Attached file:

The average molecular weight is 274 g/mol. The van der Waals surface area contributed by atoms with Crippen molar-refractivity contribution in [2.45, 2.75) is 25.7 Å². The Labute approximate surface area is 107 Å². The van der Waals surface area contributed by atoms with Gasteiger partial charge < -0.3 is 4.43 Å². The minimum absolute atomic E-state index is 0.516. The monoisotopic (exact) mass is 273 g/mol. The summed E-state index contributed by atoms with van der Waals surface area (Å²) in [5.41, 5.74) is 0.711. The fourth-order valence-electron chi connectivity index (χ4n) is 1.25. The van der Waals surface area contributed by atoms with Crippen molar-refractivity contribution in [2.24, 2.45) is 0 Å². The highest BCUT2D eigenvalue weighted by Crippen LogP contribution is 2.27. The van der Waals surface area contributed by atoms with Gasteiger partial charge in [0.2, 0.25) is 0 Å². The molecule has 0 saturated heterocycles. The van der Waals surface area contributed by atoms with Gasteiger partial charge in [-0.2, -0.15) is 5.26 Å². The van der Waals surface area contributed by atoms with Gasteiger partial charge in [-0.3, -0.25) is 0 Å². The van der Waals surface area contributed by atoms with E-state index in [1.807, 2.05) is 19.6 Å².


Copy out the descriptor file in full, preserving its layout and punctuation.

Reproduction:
The average molecular weight is 274 g/mol. The van der Waals surface area contributed by atoms with Crippen molar-refractivity contribution in [2.45, 2.75) is 25.7 Å². The Labute approximate surface area is 107 Å². The van der Waals surface area contributed by atoms with Gasteiger partial charge < -0.3 is 4.43 Å². The minimum absolute atomic E-state index is 0.516. The monoisotopic (exact) mass is 273 g/mol. The summed E-state index contributed by atoms with van der Waals surface area (Å²) in [5.41, 5.74) is 0.711. The fourth-order valence-electron chi connectivity index (χ4n) is 1.25. The van der Waals surface area contributed by atoms with Crippen molar-refractivity contribution in [2.24, 2.45) is 0 Å². The highest BCUT2D eigenvalue weighted by Crippen LogP contribution is 2.27. The van der Waals surface area contributed by atoms with Gasteiger partial charge in [0.2, 0.25) is 0 Å². The molecule has 0 saturated heterocycles. The van der Waals surface area contributed by atoms with Gasteiger partial charge in [-0.2, -0.15) is 5.26 Å². The van der Waals surface area contributed by atoms with Gasteiger partial charge in [-0.3, -0.25) is 0 Å². The van der Waals surface area contributed by atoms with E-state index in [1.807, 2.05) is 19.6 Å².